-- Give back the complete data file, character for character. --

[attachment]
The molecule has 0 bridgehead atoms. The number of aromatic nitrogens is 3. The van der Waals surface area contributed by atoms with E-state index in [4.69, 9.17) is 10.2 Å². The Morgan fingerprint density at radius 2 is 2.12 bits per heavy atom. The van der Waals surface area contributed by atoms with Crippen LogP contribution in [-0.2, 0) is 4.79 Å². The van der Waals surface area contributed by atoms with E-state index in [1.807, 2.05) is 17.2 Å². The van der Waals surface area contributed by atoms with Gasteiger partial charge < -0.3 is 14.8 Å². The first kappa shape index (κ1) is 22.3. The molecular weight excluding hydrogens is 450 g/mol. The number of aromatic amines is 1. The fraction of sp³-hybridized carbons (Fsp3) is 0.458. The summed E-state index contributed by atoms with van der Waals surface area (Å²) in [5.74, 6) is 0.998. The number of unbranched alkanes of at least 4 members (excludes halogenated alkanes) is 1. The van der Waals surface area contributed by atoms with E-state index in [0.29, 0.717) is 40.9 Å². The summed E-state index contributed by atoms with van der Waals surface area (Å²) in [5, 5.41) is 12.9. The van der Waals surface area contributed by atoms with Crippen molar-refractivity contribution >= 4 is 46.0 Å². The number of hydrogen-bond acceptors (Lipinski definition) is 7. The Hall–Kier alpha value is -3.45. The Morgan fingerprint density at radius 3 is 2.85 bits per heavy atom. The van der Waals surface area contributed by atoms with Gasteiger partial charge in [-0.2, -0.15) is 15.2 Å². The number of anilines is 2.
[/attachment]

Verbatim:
The molecule has 0 bridgehead atoms. The number of aromatic nitrogens is 3. The van der Waals surface area contributed by atoms with E-state index in [4.69, 9.17) is 10.2 Å². The Morgan fingerprint density at radius 2 is 2.12 bits per heavy atom. The van der Waals surface area contributed by atoms with Crippen LogP contribution in [-0.2, 0) is 4.79 Å². The van der Waals surface area contributed by atoms with E-state index in [1.807, 2.05) is 17.2 Å². The van der Waals surface area contributed by atoms with Gasteiger partial charge < -0.3 is 14.8 Å². The first kappa shape index (κ1) is 22.3. The molecular weight excluding hydrogens is 450 g/mol. The number of aromatic amines is 1. The fraction of sp³-hybridized carbons (Fsp3) is 0.458. The summed E-state index contributed by atoms with van der Waals surface area (Å²) in [5.74, 6) is 0.998. The number of unbranched alkanes of at least 4 members (excludes halogenated alkanes) is 1. The van der Waals surface area contributed by atoms with E-state index in [0.29, 0.717) is 40.9 Å². The summed E-state index contributed by atoms with van der Waals surface area (Å²) in [5, 5.41) is 12.9. The van der Waals surface area contributed by atoms with Crippen molar-refractivity contribution >= 4 is 46.0 Å². The number of hydrogen-bond acceptors (Lipinski definition) is 7. The Hall–Kier alpha value is -3.45. The Morgan fingerprint density at radius 3 is 2.85 bits per heavy atom. The van der Waals surface area contributed by atoms with Gasteiger partial charge in [-0.2, -0.15) is 15.2 Å². The number of anilines is 2.